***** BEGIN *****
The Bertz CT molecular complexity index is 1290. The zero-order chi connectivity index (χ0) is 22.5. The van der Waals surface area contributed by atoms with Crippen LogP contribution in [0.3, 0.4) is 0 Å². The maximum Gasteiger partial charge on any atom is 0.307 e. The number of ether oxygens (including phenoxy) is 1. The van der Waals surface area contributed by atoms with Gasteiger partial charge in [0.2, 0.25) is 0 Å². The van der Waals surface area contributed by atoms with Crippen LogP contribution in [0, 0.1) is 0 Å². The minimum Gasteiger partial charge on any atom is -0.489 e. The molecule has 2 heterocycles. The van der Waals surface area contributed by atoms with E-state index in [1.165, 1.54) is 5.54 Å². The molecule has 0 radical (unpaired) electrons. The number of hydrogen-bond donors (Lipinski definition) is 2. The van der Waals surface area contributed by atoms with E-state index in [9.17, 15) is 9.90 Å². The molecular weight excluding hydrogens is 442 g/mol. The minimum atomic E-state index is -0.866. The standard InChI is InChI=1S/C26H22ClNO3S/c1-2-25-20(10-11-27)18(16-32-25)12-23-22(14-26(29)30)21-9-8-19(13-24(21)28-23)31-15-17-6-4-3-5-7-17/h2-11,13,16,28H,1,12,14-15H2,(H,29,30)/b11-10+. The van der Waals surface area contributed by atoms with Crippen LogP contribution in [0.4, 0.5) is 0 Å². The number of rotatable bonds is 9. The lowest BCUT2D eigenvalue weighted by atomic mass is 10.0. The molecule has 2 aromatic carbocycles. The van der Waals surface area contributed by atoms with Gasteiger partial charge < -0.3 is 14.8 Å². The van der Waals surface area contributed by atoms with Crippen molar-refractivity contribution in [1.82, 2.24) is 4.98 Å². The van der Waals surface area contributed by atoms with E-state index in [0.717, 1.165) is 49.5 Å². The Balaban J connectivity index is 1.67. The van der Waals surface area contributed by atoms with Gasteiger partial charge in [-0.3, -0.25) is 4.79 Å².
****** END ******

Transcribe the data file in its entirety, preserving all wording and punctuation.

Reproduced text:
The Bertz CT molecular complexity index is 1290. The zero-order chi connectivity index (χ0) is 22.5. The van der Waals surface area contributed by atoms with Crippen LogP contribution in [0.3, 0.4) is 0 Å². The maximum Gasteiger partial charge on any atom is 0.307 e. The number of ether oxygens (including phenoxy) is 1. The van der Waals surface area contributed by atoms with Gasteiger partial charge in [0.2, 0.25) is 0 Å². The van der Waals surface area contributed by atoms with Crippen LogP contribution in [0, 0.1) is 0 Å². The minimum Gasteiger partial charge on any atom is -0.489 e. The molecule has 2 heterocycles. The van der Waals surface area contributed by atoms with E-state index in [1.165, 1.54) is 5.54 Å². The molecule has 0 radical (unpaired) electrons. The number of hydrogen-bond donors (Lipinski definition) is 2. The van der Waals surface area contributed by atoms with E-state index in [9.17, 15) is 9.90 Å². The molecular weight excluding hydrogens is 442 g/mol. The minimum atomic E-state index is -0.866. The standard InChI is InChI=1S/C26H22ClNO3S/c1-2-25-20(10-11-27)18(16-32-25)12-23-22(14-26(29)30)21-9-8-19(13-24(21)28-23)31-15-17-6-4-3-5-7-17/h2-11,13,16,28H,1,12,14-15H2,(H,29,30)/b11-10+. The van der Waals surface area contributed by atoms with Crippen LogP contribution in [0.4, 0.5) is 0 Å². The number of rotatable bonds is 9. The lowest BCUT2D eigenvalue weighted by atomic mass is 10.0. The molecule has 2 aromatic carbocycles. The van der Waals surface area contributed by atoms with Gasteiger partial charge < -0.3 is 14.8 Å². The van der Waals surface area contributed by atoms with Crippen molar-refractivity contribution in [1.82, 2.24) is 4.98 Å². The van der Waals surface area contributed by atoms with E-state index in [0.717, 1.165) is 49.5 Å². The Balaban J connectivity index is 1.67. The van der Waals surface area contributed by atoms with Gasteiger partial charge in [-0.3, -0.25) is 4.79 Å².